• Have a picnic at Kandawgyi Park and refresh yourself by its beautiful lake
  • Have lunch at Karaweik Palace and enjoy traditional music and dance
  • Experience the locals praying at Sule Pagoda and walk around its area
  • Shop or get a late night snack and beer in Chinatown

Shwedagon Pagoda: the country’s biggest and most impressive pagoda

Shwedagon Pagoda: the country’s biggest and most impressive pagoda


Once I decided to go to Myanmar, this was the place I was excited about the most. A quick google research will tell you why (hint: it’s simply beautiful). The city used to have more than ten thousand temples, but after a big fire only three thousand temples remained – which is still quite a bit if you ask me. The temples are located among the trees and getting up in the ones tourists are allowed to – since the preservation of its structures over time started being something they need to care about – you get the most stunning landscape you will see in Myanmar! That is basically all you will do in Bagan – but, believe me, you won’t get tired of it any time soon.

Sunrise above the more than three thousand temples

Sunrise above the more than three thousand temples

The best way to enjoy the place is renting an e-bike (it was my first time riding it and I can assure you it’s much easier than it sounds). It will get you to the main temples, and later on you can just get lost among many other ones – and easily end up enjoying a temple just for yourself. Specially between october and march, you don’t want to miss watching the sunrise from a temple. The reward for waking up so early will be the most stunning view I particularly have ever seen: balloons going up between the temples and a beautiful sky.

Inle Lake

This was the last place I visited during my trip to Myanmar. I decided not to go to Mandalay, its second main city, since I had just seen quite a few temples in Bagan and could use some chill time, instead of a big city’s crowd (travellers say it is totally worth it though so check it out!). I also didn’t have a lot of days left in the country, so instead of doing the track from Kalaw to Inle Lake – something very recommended for its beautiful landscapes along the way and amazing activities with the locals – I went straight to this small city located around a huge lake.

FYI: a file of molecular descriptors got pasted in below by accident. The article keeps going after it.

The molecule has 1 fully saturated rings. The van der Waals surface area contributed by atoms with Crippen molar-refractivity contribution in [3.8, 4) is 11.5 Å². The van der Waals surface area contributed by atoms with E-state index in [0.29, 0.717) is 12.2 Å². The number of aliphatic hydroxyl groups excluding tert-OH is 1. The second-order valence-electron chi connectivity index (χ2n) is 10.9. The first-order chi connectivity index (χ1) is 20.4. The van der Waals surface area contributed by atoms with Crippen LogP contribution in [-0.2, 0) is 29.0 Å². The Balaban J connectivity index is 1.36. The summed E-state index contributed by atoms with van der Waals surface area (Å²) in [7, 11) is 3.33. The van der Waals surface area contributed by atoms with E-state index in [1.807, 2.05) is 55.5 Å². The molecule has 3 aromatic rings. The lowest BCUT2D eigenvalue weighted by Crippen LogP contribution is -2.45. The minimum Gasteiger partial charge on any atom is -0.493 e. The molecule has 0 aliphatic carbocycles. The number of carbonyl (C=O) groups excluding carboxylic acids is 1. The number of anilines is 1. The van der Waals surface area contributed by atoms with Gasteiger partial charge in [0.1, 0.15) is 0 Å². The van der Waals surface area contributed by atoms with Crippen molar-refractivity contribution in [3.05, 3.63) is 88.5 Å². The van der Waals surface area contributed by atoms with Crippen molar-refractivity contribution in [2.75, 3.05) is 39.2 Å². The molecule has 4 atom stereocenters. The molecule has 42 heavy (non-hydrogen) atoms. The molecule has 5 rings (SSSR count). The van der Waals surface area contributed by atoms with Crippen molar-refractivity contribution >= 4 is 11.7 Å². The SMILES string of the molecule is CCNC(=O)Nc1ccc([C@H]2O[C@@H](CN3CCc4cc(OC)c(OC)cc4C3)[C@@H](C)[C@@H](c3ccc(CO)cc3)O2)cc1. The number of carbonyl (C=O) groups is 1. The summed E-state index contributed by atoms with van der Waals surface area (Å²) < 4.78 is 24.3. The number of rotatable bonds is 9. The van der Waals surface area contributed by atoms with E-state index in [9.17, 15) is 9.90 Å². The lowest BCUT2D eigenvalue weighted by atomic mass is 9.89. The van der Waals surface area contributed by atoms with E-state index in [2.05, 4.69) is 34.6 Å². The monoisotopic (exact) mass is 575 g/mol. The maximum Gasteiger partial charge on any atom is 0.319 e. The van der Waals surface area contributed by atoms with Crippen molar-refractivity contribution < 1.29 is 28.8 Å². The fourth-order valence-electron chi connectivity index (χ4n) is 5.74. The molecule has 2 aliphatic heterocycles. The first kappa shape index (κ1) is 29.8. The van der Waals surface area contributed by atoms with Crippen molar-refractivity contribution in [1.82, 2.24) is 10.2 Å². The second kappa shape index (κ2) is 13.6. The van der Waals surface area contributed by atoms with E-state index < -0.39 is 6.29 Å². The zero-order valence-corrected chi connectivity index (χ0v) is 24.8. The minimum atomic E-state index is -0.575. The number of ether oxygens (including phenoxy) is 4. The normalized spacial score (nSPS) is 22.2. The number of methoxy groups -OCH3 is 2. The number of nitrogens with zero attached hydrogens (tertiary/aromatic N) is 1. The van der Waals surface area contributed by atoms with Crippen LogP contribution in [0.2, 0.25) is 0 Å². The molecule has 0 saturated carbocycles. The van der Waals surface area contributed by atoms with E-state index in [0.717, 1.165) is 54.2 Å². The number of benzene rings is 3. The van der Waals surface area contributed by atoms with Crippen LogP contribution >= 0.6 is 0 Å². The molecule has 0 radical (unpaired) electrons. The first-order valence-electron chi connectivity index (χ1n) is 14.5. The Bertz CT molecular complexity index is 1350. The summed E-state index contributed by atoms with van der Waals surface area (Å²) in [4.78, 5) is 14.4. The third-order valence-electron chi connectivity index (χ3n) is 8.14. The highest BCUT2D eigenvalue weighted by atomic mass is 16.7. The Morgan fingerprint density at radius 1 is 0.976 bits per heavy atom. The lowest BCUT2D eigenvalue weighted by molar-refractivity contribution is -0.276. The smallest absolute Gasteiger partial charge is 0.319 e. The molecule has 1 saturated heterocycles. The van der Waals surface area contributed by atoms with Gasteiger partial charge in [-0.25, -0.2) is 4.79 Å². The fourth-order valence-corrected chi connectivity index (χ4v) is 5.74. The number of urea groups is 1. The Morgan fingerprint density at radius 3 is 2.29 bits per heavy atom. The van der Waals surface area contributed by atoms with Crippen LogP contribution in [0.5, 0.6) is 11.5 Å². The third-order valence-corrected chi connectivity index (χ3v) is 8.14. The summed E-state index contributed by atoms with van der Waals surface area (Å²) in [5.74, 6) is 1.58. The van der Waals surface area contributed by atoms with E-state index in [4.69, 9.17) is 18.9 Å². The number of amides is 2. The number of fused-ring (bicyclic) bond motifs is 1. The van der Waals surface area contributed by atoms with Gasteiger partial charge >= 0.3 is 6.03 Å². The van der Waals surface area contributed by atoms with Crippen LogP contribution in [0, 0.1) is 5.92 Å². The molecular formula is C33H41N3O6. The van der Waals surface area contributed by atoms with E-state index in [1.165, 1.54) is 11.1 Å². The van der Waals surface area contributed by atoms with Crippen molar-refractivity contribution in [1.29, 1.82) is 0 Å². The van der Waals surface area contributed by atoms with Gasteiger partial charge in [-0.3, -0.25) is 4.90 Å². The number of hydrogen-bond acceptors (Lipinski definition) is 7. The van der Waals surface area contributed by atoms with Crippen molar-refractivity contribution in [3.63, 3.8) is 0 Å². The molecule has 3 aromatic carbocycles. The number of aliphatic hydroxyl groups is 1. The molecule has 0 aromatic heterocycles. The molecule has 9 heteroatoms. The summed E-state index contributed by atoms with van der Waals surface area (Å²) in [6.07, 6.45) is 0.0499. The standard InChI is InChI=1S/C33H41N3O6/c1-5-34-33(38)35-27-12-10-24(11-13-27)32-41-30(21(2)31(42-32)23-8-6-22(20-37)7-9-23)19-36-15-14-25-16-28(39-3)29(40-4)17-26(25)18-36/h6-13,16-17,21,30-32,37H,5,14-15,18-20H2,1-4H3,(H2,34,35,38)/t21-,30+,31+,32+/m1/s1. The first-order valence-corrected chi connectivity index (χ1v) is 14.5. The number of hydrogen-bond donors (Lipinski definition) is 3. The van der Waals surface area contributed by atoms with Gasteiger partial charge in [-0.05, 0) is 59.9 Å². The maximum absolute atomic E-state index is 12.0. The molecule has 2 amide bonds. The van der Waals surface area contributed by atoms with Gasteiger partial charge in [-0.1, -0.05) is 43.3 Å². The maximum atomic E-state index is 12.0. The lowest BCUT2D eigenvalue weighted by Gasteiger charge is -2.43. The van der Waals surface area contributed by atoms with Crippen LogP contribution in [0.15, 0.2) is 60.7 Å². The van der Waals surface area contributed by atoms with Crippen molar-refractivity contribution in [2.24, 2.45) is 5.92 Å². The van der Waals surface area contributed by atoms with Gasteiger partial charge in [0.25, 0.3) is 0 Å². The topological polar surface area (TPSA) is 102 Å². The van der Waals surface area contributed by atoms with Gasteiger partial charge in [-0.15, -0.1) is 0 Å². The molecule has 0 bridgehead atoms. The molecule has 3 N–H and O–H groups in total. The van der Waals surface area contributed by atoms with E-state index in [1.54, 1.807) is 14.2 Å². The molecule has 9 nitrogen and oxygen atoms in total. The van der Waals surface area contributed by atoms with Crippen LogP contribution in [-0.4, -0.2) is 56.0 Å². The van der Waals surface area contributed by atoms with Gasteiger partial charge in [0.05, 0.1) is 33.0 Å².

A traditional fisherman using his ‘ballet’ technique

A traditional fisherman using his ‘ballet’ technique

The main attraction over there are the fishermen, who use a totally different technique to fish. It looks like a ballet dance, but nowadays they do it more for the tourists than for actually fishing. To make sure you are going to see it, try to go on a boat trip during the sunrise. You will also go through the floating gardens and enjoy the mountains view surrounding the small villages.

How to enjoy Inle Lake:

  • Boat trip during sunrise to see the fishermen
  • Bicycle around the lake to enjoy many beautiful landscapes
  • Visit Maing Thauk, a village set half on dry land and half over the water  
  • Try different wines while watching the sunset at Red Mountain Estate Winery and Vineyards
  • Guided tours to see the process of making silk, clay pots and traditional rolled cigarettes

Mariana Castro

My name is Mariana, I’m 23 years old and I’m from Brazil. I’m a journalist and writing is one of my biggest passions. I love journaling, story-telling and learning about new things I can later tell others in my own words. My other big passion is travelling. I’ve been to fifteen countries and fell in love with each one of them. I also love travelling in my own country- I believe you don’t have to go far to find beautiful places and amazing people! Recently, I travelled around Asia for a couple of months while doing volunteer jobs and that experience completely changed me. I want to share my stories and, mainly, other people’s stories. Mostly, I want to keep writing and travelling, since I feel my purpose is connected to communicating with the world.